0KH on the other hand?
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Old 01-31-2023, 05:43 PM   #7
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See. Someone reads all the things you put on here. Im still not sure that it completely detaches the nitrogen cycle from alkalinity/ KH though.

Iím glad someone else is finally using the term microbes in place of bacteria

Itís too difficult to say. Some evidence suggests that these microbes can fix CO2 which will be the dominant form of carbon in acidic conditions.

The way I look at it is that nature is just too complex for us to have all the answers. What we know now will change again in another 5 years. I just donít believe that nature is that reliant on one set of parameters though it merely transitions. Of course there will be periods of unrest when things are transitioning but things will one again stabilise. I consider a system that is reliant on KH to keep harmful levels of ammonia nitrogen down flawed, and nature doesnít do flawed. It simply evolves.

Everything on planet earth is recycled. However way you cut it, the water we are told to change on our aquarium every week is the same water that has been going around since the seas were created (comets)
All the necessary cycles exist in our aquariums. They are closed systems yes. But so is planet earth.

So I stopped worrying. I worried too long and now I just let nature do its thing and observe. I like to push the boundaries of what we believe to see if they break. Most of the time they donít and not once have I seen anything to suggest that my fish are unhappy or unhealthy.

Lastly, even if the nitrogen cycle was reliant on KH. Donít you think it is such a wonderful thing that as the pH drops the lifeforms are spared because unionised ammonia becomes ammonium and that plants prefer ammonium as their nitrogen source? This is no accident. This is evolution. A mechanism adapted to ensure life goes on.
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Old 01-31-2023, 05:59 PM   #8
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Thank you both i have much to think about here
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Old 02-01-2023, 02:38 PM   #9
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OK got new strips to measure PH and it is 6.0 which is quite low. I don't know the environment in which they were bred or even where they came from (like I said they were given to me by a person who has almost no knowledge of goldfish).

Should I really attempt to adjust PH and KH? I have heard that it's more important to offer a steady PH rather than trying to tweak it.

I have calculated that the "free" ammonia is at an incredibly low ratio (.0007 when full ammonia reading is 2ppm) at this PH level so would I do more harm than good by trying to correct this situation and potentially running the risk of swings?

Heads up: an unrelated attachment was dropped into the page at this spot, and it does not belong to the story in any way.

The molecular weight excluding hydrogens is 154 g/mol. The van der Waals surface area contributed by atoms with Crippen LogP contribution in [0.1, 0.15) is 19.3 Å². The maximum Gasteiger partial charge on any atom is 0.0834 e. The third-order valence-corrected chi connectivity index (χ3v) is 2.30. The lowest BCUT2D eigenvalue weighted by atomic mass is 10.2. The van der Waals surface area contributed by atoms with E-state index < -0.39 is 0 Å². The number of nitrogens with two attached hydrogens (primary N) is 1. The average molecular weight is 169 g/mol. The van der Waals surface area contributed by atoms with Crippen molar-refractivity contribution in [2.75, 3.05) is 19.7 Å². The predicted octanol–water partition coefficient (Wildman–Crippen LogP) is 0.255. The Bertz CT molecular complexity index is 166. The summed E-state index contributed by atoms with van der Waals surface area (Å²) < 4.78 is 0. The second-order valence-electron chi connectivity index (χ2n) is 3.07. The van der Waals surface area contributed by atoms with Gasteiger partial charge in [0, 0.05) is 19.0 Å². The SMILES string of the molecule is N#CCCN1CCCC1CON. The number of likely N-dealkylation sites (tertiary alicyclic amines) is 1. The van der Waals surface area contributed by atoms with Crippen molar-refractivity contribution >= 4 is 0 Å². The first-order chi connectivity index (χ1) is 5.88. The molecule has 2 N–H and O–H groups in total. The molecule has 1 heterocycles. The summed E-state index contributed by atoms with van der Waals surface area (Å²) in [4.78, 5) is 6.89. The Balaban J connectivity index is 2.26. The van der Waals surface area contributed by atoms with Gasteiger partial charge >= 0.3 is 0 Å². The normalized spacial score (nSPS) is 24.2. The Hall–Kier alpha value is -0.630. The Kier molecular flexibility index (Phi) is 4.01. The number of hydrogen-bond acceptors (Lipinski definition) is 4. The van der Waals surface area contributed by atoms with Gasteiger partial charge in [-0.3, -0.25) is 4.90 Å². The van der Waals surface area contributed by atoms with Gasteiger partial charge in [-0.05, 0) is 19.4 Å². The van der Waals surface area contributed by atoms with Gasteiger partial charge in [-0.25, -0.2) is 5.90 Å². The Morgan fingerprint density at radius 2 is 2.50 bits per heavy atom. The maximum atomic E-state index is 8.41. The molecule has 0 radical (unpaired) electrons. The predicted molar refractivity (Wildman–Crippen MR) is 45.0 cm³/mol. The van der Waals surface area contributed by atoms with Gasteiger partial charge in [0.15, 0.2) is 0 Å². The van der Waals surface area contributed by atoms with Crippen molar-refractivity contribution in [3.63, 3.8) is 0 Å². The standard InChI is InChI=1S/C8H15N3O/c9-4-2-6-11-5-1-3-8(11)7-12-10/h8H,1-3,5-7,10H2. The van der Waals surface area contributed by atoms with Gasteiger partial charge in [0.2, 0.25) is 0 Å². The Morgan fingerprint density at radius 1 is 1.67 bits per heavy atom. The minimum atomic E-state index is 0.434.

I wouldn't have to worry about nitrites or nitrates poisoning fish because they in all likelihood will not ever show up in this low PH (none yet anyways), just the .000# "free" ammonia that I can remedy by weekly water changes.

I'm not trying to be lazy I'm just trying to do the right thing within a realistic degree.

Thanks.
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Old 02-01-2023, 02:58 PM   #10
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Personally i would and try a get the KH up and that will raise pH also. Crushed coral in the filter or some cuttlefish bone in the tank will slowly disolve and not cause too rapid swing. But you would need to do a lot of work to keep water quality good as the higher pH will make the ammonia toxic.

But to go back to my original post, you need to address the living environment. Those fish will grow to 10 or 12" if kept in a suitable environment. If not they will stunt and suffer ill health and shortened lifespans. If they are 2 to 3" each thats already getting too big for your tank. Really no point in dealing with cycling this tank. In such a small tank I can see you needing to do several water changes every day to keep up with water quality, and ultimately the tank and filtration wont be enough to keep up with the fishes growth.

Just to give you an idea on how these fish should grow, this is a recent thread where the OP and her friend have kept their goldfish 20 years and those fish have had a healthy life in a suitably sized tank.

https://www.aquariumadvice.com/forum...sh-380862.html
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Old 02-01-2023, 04:01 PM   #11
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Thank you. You are right. Thankfully this tank was given to me so I didn't waste money on it and I can use that money to buy a bigger tank. I didn't realize goldfish got that large. Probably a public misconception since I've been reading alot that most goldfish die shortly after being owned and forced to live in a tiny bowl with no care at all. I'll do my best.